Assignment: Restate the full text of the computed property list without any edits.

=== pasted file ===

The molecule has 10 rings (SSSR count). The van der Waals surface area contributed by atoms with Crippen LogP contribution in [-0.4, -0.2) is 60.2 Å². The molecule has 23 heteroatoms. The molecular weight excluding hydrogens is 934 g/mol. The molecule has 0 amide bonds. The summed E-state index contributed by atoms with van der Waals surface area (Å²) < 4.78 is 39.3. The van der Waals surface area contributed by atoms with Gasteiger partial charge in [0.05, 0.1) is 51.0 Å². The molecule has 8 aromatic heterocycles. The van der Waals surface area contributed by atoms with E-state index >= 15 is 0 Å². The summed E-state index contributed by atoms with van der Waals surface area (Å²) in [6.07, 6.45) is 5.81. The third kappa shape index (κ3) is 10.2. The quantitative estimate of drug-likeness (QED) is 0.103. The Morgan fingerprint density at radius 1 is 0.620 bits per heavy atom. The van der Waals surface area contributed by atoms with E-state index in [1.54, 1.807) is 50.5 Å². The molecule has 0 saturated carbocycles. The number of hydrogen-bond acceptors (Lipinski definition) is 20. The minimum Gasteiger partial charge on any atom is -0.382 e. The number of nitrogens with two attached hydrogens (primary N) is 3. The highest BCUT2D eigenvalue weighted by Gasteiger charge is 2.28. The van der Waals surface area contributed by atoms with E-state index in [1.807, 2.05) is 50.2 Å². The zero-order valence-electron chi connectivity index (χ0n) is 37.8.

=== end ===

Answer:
The molecule has 10 rings (SSSR count). The van der Waals surface area contributed by atoms with Crippen LogP contribution in [-0.4, -0.2) is 60.2 Å². The molecule has 23 heteroatoms. The molecular weight excluding hydrogens is 934 g/mol. The molecule has 0 amide bonds. The summed E-state index contributed by atoms with van der Waals surface area (Å²) < 4.78 is 39.3. The van der Waals surface area contributed by atoms with Gasteiger partial charge in [0.05, 0.1) is 51.0 Å². The molecule has 8 aromatic heterocycles. The van der Waals surface area contributed by atoms with E-state index >= 15 is 0 Å². The summed E-state index contributed by atoms with van der Waals surface area (Å²) in [6.07, 6.45) is 5.81. The third kappa shape index (κ3) is 10.2. The quantitative estimate of drug-likeness (QED) is 0.103. The Morgan fingerprint density at radius 1 is 0.620 bits per heavy atom. The van der Waals surface area contributed by atoms with E-state index in [1.54, 1.807) is 50.5 Å². The molecule has 0 saturated carbocycles. The number of hydrogen-bond acceptors (Lipinski definition) is 20. The minimum Gasteiger partial charge on any atom is -0.382 e. The number of nitrogens with two attached hydrogens (primary N) is 3. The highest BCUT2D eigenvalue weighted by Gasteiger charge is 2.28. The van der Waals surface area contributed by atoms with E-state index in [1.807, 2.05) is 50.2 Å². The zero-order valence-electron chi connectivity index (χ0n) is 37.8.